Harlequin Historical, $5.25, ISBN 0-373-29252-X
Historical Romance, 2003
I have only read one previous book by Sharon Harlow: the now out-of-print Country Kiss, and that book is on my keeper shelf. Despite boasting characters a little on the too-perfect side, that one has the sweetest outcast-drifter hero trying to start life anew who falls in love with the widow who lives next door. The characters of that book are so real and the courtship is so gentle yet romantic that I still reread the book when I need some lovely heartfelt pick-me-up. If you ever wonder what will happen if, say, Road to Avonlea‘s Gus Pike ever met a kinder, gentler Felicity King for the first time when they are grown-ups, do try and search for it in some good used-book-store.
Now, McKinnon’s Bride. The hero Cade McKinnon is almost as good as Luke Northcutt, and he’s also a very nice hero. A little too-good-to-be-true, but who’s complaining? Not me. What happens is that he and his ranch hand man Quint have formulated a plan to thwart evil rustlers. Quint will pretend to have parted from Cade acrimoniously and Quint will then infiltrate the evil rustlers. What these two men do not expect is Quint’s widowed sister, Jessie Monroe, coming into town to turn to her brother for help. Her stereotypical no-good now-dead husband met his end when the town’s mayor caught him in bed with the mayor’s wife and the mayor put his gun to good use. Jessie flees a town that is now hostile to her and her two children. Unfortunately, Quint is not there for her. Cade will have to take her in.
Cade falls in love with her pretty much at first sight. He courts her and befriends her children, in short, he’s like a dream come true. Jessie is a little less fortunate in that while she’s depicted as a sweet and capable heroine, it is hard to believe her hysterical and unreasonable reaction when she learns of the truth between Quint’s “firing” from Cade’s ranch. This silly blow-up late in the book is a very transparent plot contrivance. It’s very difficult to imagine a sensible heroine like Jessie to react in such an exaggerated and ridiculous manner to what is essentially a plot for the greater good.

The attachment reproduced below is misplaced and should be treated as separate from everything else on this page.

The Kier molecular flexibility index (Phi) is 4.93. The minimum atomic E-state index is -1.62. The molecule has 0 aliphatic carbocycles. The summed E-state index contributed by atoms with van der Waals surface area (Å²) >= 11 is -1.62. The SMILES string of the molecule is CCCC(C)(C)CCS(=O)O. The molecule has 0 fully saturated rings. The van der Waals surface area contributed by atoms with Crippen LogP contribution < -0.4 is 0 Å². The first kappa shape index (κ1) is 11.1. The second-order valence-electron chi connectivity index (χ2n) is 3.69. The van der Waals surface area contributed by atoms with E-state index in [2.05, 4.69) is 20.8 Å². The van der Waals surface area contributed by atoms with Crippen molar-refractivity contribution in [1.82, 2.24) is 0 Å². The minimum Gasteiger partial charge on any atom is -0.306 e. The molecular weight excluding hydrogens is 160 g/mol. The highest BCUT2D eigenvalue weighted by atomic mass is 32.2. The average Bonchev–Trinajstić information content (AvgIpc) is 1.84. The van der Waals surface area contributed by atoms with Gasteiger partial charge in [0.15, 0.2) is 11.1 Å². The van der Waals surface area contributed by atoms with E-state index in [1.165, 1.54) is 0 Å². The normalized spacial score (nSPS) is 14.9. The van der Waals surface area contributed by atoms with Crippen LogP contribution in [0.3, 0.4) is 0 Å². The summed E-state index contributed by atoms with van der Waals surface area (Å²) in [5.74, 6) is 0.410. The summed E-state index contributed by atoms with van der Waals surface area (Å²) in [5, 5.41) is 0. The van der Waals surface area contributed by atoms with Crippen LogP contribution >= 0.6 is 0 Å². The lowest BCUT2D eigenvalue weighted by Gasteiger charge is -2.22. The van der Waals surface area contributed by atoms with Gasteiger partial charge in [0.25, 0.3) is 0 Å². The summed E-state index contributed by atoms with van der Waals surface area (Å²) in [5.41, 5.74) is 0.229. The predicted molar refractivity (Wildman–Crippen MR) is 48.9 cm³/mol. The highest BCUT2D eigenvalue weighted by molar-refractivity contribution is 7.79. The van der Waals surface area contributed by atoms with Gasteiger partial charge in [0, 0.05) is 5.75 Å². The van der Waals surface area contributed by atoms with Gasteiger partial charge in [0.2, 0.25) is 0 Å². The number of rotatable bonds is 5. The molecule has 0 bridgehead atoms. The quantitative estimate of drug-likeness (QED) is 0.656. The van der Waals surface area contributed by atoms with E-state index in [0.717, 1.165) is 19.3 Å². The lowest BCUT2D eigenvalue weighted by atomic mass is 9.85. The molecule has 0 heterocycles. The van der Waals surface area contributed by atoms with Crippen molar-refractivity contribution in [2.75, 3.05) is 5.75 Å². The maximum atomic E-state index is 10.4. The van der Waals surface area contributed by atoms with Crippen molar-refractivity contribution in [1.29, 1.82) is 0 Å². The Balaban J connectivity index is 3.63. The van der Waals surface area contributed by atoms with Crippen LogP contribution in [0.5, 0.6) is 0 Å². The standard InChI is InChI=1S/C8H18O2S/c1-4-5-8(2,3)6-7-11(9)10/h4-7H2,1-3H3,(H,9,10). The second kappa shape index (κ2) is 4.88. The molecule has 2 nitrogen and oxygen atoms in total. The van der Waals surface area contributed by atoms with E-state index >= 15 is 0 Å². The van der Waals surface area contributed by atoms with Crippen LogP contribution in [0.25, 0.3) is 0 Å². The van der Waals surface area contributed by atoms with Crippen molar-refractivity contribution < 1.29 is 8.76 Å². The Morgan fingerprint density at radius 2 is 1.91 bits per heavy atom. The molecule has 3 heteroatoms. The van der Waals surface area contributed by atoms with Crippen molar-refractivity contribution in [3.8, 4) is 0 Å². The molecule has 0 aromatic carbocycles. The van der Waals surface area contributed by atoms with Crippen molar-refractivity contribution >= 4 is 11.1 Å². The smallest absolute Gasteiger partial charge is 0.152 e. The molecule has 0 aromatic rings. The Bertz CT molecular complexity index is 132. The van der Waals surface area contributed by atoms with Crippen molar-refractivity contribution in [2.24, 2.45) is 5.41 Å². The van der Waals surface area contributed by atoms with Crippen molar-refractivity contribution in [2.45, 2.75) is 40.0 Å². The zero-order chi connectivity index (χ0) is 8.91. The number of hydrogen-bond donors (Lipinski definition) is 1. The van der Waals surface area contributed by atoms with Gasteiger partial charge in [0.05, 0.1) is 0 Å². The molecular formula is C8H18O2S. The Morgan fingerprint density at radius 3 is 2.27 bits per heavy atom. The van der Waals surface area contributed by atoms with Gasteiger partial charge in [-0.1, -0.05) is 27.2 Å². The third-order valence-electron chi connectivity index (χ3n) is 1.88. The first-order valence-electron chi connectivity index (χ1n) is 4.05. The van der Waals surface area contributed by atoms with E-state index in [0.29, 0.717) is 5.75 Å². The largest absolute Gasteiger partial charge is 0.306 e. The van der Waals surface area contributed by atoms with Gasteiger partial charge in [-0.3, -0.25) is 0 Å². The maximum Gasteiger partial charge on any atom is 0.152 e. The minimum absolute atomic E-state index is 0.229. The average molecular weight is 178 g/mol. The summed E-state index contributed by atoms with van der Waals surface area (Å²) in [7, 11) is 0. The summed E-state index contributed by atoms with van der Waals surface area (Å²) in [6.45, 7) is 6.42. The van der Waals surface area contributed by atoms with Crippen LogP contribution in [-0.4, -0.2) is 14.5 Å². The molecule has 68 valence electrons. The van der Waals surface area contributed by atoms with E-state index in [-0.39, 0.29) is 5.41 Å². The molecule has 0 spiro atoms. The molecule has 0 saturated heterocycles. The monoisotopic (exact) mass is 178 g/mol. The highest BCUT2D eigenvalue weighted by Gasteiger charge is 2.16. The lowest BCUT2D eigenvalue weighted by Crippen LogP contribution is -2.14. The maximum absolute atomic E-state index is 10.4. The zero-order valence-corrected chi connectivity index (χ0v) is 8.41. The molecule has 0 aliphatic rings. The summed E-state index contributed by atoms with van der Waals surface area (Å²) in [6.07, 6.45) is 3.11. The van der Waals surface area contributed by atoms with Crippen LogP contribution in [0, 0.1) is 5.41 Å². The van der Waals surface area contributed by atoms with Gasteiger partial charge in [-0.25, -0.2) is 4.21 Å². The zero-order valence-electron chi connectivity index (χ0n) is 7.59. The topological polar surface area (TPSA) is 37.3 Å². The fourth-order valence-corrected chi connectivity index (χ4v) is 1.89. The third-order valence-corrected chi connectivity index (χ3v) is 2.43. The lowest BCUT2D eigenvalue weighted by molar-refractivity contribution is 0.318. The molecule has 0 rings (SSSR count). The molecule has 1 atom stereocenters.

The evil rustlers subplot is also riddled with contrivances that don’t make sense. The villain is so transparently nasty yet the author expects me to believe that he has the town fooled into believing his integrity all this while.
I really tried hard not to compare this book to Country Kiss. But this book shares many of the strengths of that book – lovely and likable characters finding love and overcoming adversity together – while also containing many obvious plot and character contrivances (that are absent in Country Kiss) that don’t really come together well. The Jessie-Cade blow-up later in the story is the TNT that destroys the author’s characters by making them act bizarrely out-of-character just for the sake of conflict.
McKinnon’s Bride is a perfectly safe, formulaic, and acceptable feel-good escapist Americana. Sharon Harlow has a nice way of creating saintly and likable people without making me worry about my blood sugar level. She creates lovely little escapist fiction starring good and hardworking ordinary people looking for love that they truly deserve. Sometimes, when life gets a little too hectic and the cynicism gets a little too brittle, stories like this one will make the perfect balm to soothe the blues.